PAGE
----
Louvre. But in the end, it seems, he was not much interested in “official art” as sanctioned by either side of the political spectrum, which partly explains why those labels — capricious and irresponsible — still cling to his name.
More than two centuries after his death, in 1806, Fragonard is still thought of, as Met director Thomas Campbell says in his foreword to the catalog, as “more of a guilty pleasure than a noble taste.” But the myth of Fragonard as a wastrel who was cavalier with his talents is largely just that.
What’s special about Fragonard’s drawings is hard to put into words. He worked in red and brown chalk, as well as pen and ink, often using a brush to apply tinted washes. The results have a free and fluttery quality, but they are in no way tentative. In fact, they assert their own self-sufficiency.
Fragonard was at the vanguard of a new tendency to make drawings not as preparatory studies for paintings but as independent works. Both his virtuosity and the richness and wit of his imagining were such that the drawings found a ready market. The Goncourt brothers, who helped revive Fragonard’s reputation in the mid-19th century, called his drawings “the diary of his imagination.”
His handling of the human form — women, men, babies, and the various draped fabrics that clothe them — as well as of animals is astonishingly assured. In works like “Reading in the Kitchen” and “The First Riding Lesson” one feels swept up into the action, as in a Fellini movie set to a soundtrack by Mozart. They are full of joy and surprise and bubbling diversions. Fragonard was also a masterful printmaker. His etching “The Armoire,” which shows a lover’s tryst in a large cupboard interrupted by the young woman’s angry parents (and a small dog with the sniveling demeanor of a canine Judas) — is the most famous, and also the last, of his prints. Others have also been included among the drawings.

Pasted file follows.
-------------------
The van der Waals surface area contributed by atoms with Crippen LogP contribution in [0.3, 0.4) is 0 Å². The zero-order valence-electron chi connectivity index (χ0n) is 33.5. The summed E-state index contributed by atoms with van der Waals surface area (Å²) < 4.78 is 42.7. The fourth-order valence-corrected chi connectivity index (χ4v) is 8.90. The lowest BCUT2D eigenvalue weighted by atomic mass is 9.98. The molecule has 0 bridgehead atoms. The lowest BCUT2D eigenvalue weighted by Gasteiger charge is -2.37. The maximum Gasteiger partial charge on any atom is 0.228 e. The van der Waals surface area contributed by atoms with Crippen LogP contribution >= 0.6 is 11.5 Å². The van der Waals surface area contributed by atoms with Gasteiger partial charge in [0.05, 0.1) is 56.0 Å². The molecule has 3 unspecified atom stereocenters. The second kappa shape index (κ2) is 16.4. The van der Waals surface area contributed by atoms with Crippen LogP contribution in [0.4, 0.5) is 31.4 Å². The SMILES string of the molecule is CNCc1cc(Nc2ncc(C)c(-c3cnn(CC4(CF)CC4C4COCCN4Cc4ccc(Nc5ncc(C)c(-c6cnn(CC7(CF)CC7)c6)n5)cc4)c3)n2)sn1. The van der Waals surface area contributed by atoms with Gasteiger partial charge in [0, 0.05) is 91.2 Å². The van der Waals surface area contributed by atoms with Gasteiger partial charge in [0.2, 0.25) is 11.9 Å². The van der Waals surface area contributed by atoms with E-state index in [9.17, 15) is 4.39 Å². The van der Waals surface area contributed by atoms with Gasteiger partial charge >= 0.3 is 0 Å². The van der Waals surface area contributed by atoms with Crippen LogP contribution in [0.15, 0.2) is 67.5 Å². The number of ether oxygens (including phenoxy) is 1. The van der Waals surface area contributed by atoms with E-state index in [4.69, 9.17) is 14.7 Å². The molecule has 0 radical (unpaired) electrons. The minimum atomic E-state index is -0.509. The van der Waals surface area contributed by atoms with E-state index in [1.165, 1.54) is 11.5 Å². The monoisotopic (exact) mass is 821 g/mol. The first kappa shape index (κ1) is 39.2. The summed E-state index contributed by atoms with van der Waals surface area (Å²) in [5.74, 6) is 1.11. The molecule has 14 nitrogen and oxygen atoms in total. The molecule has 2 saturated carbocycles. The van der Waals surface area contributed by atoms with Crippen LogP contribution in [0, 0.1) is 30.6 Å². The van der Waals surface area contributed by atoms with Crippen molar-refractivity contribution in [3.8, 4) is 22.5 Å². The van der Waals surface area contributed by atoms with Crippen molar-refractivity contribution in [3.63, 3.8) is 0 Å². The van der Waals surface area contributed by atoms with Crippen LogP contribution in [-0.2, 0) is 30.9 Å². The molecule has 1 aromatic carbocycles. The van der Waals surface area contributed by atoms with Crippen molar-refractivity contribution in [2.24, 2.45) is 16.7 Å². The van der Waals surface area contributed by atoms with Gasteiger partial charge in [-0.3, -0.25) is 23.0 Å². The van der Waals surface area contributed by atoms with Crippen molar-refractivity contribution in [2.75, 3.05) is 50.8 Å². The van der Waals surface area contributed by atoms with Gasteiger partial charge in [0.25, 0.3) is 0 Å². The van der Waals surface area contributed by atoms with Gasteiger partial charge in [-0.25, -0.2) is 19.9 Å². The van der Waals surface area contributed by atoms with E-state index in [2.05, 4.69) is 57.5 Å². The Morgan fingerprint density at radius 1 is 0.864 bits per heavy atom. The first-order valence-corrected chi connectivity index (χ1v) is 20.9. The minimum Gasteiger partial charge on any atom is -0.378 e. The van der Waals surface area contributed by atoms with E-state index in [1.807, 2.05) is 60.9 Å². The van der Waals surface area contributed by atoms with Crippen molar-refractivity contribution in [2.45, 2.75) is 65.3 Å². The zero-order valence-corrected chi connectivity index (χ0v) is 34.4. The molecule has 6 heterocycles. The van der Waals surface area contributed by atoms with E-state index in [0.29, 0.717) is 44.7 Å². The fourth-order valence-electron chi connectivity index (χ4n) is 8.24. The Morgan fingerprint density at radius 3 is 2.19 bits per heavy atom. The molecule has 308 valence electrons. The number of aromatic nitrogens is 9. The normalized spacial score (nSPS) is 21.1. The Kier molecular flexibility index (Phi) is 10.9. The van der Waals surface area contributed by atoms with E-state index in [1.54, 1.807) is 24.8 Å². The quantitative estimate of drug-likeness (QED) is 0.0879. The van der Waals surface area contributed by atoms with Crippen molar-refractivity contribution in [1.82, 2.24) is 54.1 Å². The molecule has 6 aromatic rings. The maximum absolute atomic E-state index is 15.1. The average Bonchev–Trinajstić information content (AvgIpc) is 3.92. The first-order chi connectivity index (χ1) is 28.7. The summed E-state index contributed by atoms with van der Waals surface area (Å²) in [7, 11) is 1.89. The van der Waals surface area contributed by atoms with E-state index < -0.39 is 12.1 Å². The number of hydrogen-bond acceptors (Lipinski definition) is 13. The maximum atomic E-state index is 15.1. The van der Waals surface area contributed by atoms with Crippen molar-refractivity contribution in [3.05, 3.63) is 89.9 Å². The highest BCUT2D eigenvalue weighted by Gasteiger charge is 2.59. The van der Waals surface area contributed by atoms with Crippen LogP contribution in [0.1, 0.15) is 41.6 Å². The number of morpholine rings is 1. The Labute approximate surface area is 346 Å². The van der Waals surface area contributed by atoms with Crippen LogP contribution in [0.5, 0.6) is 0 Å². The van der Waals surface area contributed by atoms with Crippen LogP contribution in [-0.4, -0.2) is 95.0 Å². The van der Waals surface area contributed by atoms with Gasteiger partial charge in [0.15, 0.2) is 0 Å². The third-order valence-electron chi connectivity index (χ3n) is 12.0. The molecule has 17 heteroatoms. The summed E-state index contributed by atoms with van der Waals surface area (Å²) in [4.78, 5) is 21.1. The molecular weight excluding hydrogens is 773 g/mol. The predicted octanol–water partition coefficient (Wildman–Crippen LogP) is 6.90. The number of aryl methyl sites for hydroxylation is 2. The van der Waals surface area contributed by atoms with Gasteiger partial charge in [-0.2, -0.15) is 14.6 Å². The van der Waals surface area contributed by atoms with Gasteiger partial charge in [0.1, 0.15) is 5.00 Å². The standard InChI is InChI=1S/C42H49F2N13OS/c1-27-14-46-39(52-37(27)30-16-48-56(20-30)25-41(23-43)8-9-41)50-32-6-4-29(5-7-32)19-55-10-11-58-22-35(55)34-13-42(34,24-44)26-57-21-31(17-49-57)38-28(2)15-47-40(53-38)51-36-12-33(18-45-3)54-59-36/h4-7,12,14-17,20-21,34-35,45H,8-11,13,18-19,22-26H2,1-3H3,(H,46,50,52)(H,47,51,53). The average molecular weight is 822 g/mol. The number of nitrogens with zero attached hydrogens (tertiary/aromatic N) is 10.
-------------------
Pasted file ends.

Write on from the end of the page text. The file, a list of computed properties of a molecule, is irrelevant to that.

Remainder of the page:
But what Fragonard did best was render tall trees and massy foliage — especially as he remembered them from the summer of 1760, which he spent, near the end of a five-year stint as a student in Rome, in Tivoli, outside the sacred city, sketching in the gardens of the Villa d’Este. Those gardens are the subject of “The Little Park,” an enchanting, almost symmetrical composition which Fragonard so loved that he made six versions: three drawings, a gouache, an etching, and a painting. All but the painting are displayed here.
We often associate 18th-century French art with intimate interiors, pastel colors, and beautiful clothes. But at least as important for such artists as Watteau, Boucher, and Fragonard was the soft, inviting darkness of the woods, of ancient trees spreading over architecture and dwarfing the human comedy.
It is a motif that has nothing to do with public virtue, military valor, political upheaval, or any other big human theme. Unless, of course, you consider mystery, secrecy, and a love of nature to be big human themes. Evidently, Fragonard did.
FRAGONARD: DRAWING TRIUMPHANT – WORKS FROM NEW YORK COLLECTIONS
At Metropolitan Museum of Art, 1000 Fifth Ave., New York, through Jan. 8. 212-535-7710, www.metmuseum.org